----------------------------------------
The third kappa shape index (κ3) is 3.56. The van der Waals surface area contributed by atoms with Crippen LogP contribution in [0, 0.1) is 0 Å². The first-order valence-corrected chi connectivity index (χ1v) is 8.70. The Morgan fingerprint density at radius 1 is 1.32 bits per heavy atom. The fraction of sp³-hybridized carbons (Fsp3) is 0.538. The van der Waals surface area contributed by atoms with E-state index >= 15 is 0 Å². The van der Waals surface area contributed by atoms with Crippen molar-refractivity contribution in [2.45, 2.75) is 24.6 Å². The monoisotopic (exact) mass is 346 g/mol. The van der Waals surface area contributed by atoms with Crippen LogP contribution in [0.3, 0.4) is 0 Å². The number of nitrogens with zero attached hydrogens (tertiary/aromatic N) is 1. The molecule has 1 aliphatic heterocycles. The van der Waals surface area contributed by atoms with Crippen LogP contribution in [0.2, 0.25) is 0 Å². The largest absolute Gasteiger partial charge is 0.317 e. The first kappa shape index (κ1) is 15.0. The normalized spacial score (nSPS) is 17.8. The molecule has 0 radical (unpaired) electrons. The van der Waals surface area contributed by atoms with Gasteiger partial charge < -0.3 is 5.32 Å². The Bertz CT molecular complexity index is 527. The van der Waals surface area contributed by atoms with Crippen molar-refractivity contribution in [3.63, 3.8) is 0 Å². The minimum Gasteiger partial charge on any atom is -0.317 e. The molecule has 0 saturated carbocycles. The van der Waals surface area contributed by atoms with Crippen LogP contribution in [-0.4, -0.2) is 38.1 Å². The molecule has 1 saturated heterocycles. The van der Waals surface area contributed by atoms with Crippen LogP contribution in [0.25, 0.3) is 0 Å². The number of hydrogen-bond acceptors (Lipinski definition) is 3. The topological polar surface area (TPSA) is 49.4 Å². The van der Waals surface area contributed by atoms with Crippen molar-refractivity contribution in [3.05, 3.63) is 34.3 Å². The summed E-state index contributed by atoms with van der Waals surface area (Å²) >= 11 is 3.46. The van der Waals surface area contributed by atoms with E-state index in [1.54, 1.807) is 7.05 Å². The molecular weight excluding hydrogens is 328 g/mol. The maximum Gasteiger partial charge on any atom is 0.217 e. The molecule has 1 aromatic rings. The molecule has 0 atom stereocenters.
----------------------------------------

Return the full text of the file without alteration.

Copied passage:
The third kappa shape index (κ3) is 3.56. The van der Waals surface area contributed by atoms with Crippen LogP contribution in [0, 0.1) is 0 Å². The first-order valence-corrected chi connectivity index (χ1v) is 8.70. The Morgan fingerprint density at radius 1 is 1.32 bits per heavy atom. The fraction of sp³-hybridized carbons (Fsp3) is 0.538. The van der Waals surface area contributed by atoms with E-state index >= 15 is 0 Å². The van der Waals surface area contributed by atoms with Crippen molar-refractivity contribution in [2.45, 2.75) is 24.6 Å². The monoisotopic (exact) mass is 346 g/mol. The van der Waals surface area contributed by atoms with Crippen LogP contribution in [0.3, 0.4) is 0 Å². The number of nitrogens with zero attached hydrogens (tertiary/aromatic N) is 1. The molecule has 1 aliphatic heterocycles. The van der Waals surface area contributed by atoms with Crippen LogP contribution in [0.2, 0.25) is 0 Å². The largest absolute Gasteiger partial charge is 0.317 e. The first kappa shape index (κ1) is 15.0. The normalized spacial score (nSPS) is 17.8. The molecule has 0 radical (unpaired) electrons. The van der Waals surface area contributed by atoms with Gasteiger partial charge < -0.3 is 5.32 Å². The Bertz CT molecular complexity index is 527. The van der Waals surface area contributed by atoms with Crippen molar-refractivity contribution in [3.63, 3.8) is 0 Å². The minimum Gasteiger partial charge on any atom is -0.317 e. The molecule has 0 saturated carbocycles. The van der Waals surface area contributed by atoms with Crippen LogP contribution in [-0.4, -0.2) is 38.1 Å². The molecule has 1 saturated heterocycles. The van der Waals surface area contributed by atoms with Crippen LogP contribution in [0.25, 0.3) is 0 Å². The number of hydrogen-bond acceptors (Lipinski definition) is 3. The topological polar surface area (TPSA) is 49.4 Å². The van der Waals surface area contributed by atoms with Crippen molar-refractivity contribution in [3.05, 3.63) is 34.3 Å². The summed E-state index contributed by atoms with van der Waals surface area (Å²) >= 11 is 3.46. The van der Waals surface area contributed by atoms with E-state index in [1.54, 1.807) is 7.05 Å². The molecular weight excluding hydrogens is 328 g/mol. The maximum Gasteiger partial charge on any atom is 0.217 e. The molecule has 1 aromatic rings. The molecule has 0 atom stereocenters.